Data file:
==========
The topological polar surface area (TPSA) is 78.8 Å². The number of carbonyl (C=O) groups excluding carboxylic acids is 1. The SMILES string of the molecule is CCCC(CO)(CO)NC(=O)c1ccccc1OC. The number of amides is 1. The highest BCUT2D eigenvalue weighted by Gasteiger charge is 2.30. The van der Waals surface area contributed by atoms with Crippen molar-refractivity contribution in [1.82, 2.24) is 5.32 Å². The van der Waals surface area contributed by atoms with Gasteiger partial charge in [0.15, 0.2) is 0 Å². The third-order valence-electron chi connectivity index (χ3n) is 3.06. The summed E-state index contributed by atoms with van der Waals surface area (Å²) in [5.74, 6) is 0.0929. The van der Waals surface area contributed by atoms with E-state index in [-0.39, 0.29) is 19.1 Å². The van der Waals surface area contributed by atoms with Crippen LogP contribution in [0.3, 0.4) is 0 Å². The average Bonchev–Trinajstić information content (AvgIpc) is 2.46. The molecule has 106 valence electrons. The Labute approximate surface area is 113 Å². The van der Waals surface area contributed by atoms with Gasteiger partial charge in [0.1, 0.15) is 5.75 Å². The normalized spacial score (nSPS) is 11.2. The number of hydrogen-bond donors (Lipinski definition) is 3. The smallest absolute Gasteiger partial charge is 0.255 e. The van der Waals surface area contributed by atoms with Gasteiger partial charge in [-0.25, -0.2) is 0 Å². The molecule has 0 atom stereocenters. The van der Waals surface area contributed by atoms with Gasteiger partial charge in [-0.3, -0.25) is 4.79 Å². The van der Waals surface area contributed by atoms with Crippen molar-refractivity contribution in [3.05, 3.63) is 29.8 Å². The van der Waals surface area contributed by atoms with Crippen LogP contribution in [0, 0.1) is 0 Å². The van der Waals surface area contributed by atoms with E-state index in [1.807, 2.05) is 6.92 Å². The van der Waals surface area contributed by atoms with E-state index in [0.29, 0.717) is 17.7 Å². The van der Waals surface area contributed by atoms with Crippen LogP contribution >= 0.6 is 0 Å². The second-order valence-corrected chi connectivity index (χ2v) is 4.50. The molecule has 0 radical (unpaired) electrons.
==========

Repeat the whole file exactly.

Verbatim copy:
The topological polar surface area (TPSA) is 78.8 Å². The number of carbonyl (C=O) groups excluding carboxylic acids is 1. The SMILES string of the molecule is CCCC(CO)(CO)NC(=O)c1ccccc1OC. The number of amides is 1. The highest BCUT2D eigenvalue weighted by Gasteiger charge is 2.30. The van der Waals surface area contributed by atoms with Crippen molar-refractivity contribution in [1.82, 2.24) is 5.32 Å². The van der Waals surface area contributed by atoms with Gasteiger partial charge in [0.15, 0.2) is 0 Å². The third-order valence-electron chi connectivity index (χ3n) is 3.06. The summed E-state index contributed by atoms with van der Waals surface area (Å²) in [5.74, 6) is 0.0929. The van der Waals surface area contributed by atoms with E-state index in [-0.39, 0.29) is 19.1 Å². The van der Waals surface area contributed by atoms with Crippen LogP contribution in [0.3, 0.4) is 0 Å². The average Bonchev–Trinajstić information content (AvgIpc) is 2.46. The molecule has 106 valence electrons. The Labute approximate surface area is 113 Å². The van der Waals surface area contributed by atoms with Gasteiger partial charge in [0.1, 0.15) is 5.75 Å². The normalized spacial score (nSPS) is 11.2. The number of hydrogen-bond donors (Lipinski definition) is 3. The smallest absolute Gasteiger partial charge is 0.255 e. The van der Waals surface area contributed by atoms with Gasteiger partial charge in [-0.25, -0.2) is 0 Å². The molecule has 0 atom stereocenters. The van der Waals surface area contributed by atoms with Gasteiger partial charge in [-0.3, -0.25) is 4.79 Å². The van der Waals surface area contributed by atoms with Crippen molar-refractivity contribution in [3.05, 3.63) is 29.8 Å². The van der Waals surface area contributed by atoms with Crippen LogP contribution in [0, 0.1) is 0 Å². The van der Waals surface area contributed by atoms with E-state index in [1.807, 2.05) is 6.92 Å². The van der Waals surface area contributed by atoms with E-state index in [0.29, 0.717) is 17.7 Å². The van der Waals surface area contributed by atoms with Crippen LogP contribution >= 0.6 is 0 Å². The second-order valence-corrected chi connectivity index (χ2v) is 4.50. The molecule has 0 radical (unpaired) electrons.